Vacationing is completely different from living abroad. While both provide an opportunity to experience another culture, the latter teaches you life lessons. Thrown into an unfamiliar country, a tourist only skims the surface. When you live abroad, everyday tasks seem nearly impossible. Grocery shopping becomes stressful. Directions end up getting you lost. Simple errands and chores turn into little battles. Soon, your to-do list starts to look like a long line of obstacles.
As my time in Israel nears an end, I have reflected on the growing pains of living in another country. While moving out and going to college seemed like growing up, it doesn’t compare to taking care of myself in unfamiliar territory. Learning to laugh off the small humiliations foreigners encounter while abroad, I have decided that every freak out and stressful moment is worth it. I would like to share five lifelong lessons I have learned while living in Israel for the summer:
1. Asking for help
Honestly, I am still struggling with this one. When you are a tourist, asking for help (i.e. directions, recommendations, etc.) come naturally, since it is expected. However, when you have to constantly ask for help in your “normal” life, it becomes almost disheartening. Most people would like to consider themselves self-sufficient. Figuring out things on your own comes naturally at home, but when you are confronted with failure every day abroad, you realize asking for help is necessary.
As much as I don’t want to admit it, I’m a prideful person. While living in Israel, I’ve had to learn how to swallow my pride and give in to asking for help with simple tasks I wouldn’t have blinked twice about back home.
2. Accepting the “strange”
When you visit a new country on vacation, some of the quirky cultural tendencies go unnoticed. While living abroad, they all stick out like a sore thumb within the first couple of weeks. Some I still laugh at, others I’ve come to accept and some I’m still confused by.
I can’t write this blog post without mentioning the stray cats. There’s a crazy amount of them all over Israel. At first, it was funny and strange, but since then, I’ve gotten more accustomed to the insane number of them. However, whenever I see a stray cat wander in a building, I still find the whole situation a bit peculiar, especially since no one seems to flinch.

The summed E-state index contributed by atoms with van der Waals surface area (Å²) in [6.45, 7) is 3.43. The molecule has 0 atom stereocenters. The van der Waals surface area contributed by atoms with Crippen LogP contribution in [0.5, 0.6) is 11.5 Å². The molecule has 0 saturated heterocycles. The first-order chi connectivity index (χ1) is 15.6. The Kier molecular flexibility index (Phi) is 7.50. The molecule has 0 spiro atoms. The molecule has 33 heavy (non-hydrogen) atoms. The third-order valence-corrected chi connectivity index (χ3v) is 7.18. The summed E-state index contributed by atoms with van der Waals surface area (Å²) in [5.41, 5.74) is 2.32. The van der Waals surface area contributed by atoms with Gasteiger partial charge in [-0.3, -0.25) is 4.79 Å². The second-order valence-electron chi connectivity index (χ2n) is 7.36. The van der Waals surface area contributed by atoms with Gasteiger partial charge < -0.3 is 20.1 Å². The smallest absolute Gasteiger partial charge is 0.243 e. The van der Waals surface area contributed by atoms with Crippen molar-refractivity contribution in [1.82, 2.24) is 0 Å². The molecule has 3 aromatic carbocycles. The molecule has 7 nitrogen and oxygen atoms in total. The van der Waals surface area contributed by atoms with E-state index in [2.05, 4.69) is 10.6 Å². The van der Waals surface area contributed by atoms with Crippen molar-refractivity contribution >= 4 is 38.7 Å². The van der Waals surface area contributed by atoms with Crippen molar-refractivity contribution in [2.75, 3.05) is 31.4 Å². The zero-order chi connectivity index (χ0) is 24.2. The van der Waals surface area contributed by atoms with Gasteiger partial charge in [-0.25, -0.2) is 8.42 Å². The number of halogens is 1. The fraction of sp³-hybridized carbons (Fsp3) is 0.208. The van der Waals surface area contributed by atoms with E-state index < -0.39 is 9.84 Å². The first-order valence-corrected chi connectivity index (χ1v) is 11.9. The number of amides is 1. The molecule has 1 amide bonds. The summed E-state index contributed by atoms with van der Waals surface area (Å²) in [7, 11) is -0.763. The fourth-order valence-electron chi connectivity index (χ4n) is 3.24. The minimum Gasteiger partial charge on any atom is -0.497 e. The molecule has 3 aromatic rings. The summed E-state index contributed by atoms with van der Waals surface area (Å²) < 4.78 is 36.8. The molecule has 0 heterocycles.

I still break this cultural norm: waiting at the crosswalk on a red when there are no cars in sight. Jaywalking is second nature to me. I’ve gotten yelled at by Israelis for my apparently “reckless” pedestrian tendencies. I still don’t understand why they wait (although, I heard it’s because the fine for jaywalking is quite large). Israelis appear more reckless than Americans when driving (evident by the constant and random beeping, speeding and daredevil driving tactics), but when it comes to walking across the street, they are much more cautious. I still find this cultural norm a bit strange, but I’ve learned to accept it.
3. Being more assertive
Some of the cultural norms in Israel have made me more assertive. In Israel (and many other parts of the world for that matter), there are no such things as lines. While waiting in “line” at the grocery store, Israelis quickly take advantage of you and try to cut you off. The line you had imagined in your mind becomes a funnel. If you’re not assertive enough, you’ll end up waiting in line for longer than necessary.
I’ve also learned to be more assertive and direct in my speech. Americans tend to beat around the bush. Israelis are much more direct. I’ve learned that while Americans fluff up their speech to appear polite, in the end, they are wasting the time of the other individual. It’s possible to be both direct and polite.
4. Talking to strangers
While many Israelis speak English, the language barrier still proves difficult at times. I discovered that whenever I tried to approach a stranger with my broken Hebrew, I was either met with some confusion or rudeness. But I’ve learned that a smile goes a long way. While rude at first, the majority give in when you appear friendly and respectable.
The cultural gap also adds to the uneasiness of speaking with strangers. I sometimes found it difficult connecting with Israelis because we lack many of the same cultural references. Icebreaker questions, like “What are you studying in school?” prove unfruitful when you’re speaking with a soldier. They might be the same age as you, but they’ve led a completely different life. I’ve learned to be patient. Sometimes unfamiliarity adds interest to the conversation. Now, I find learning about differences (with subtle commonalities) more interesting than having the same first-encounter conversation over and over back home.
Living abroad has made me appreciate life on the periphery. At times, you feel like you’re living life on the outside, looking in. It’s not always easy. As a result of feeling left out, I now have a better understanding of the difficulties others face in life. In turn, I am now more conscious of the individuals marginalized by society, empathizing with those who find tasks I consider easy a challenge.
Going back to the United States, I don’t think I’ll ever be able to look at an immigrant or migrant worker in the same light. Their struggles are sometimes tenfold stronger than mine have ever been. It’s been a privilege to glimpse through their eyes and see what they see.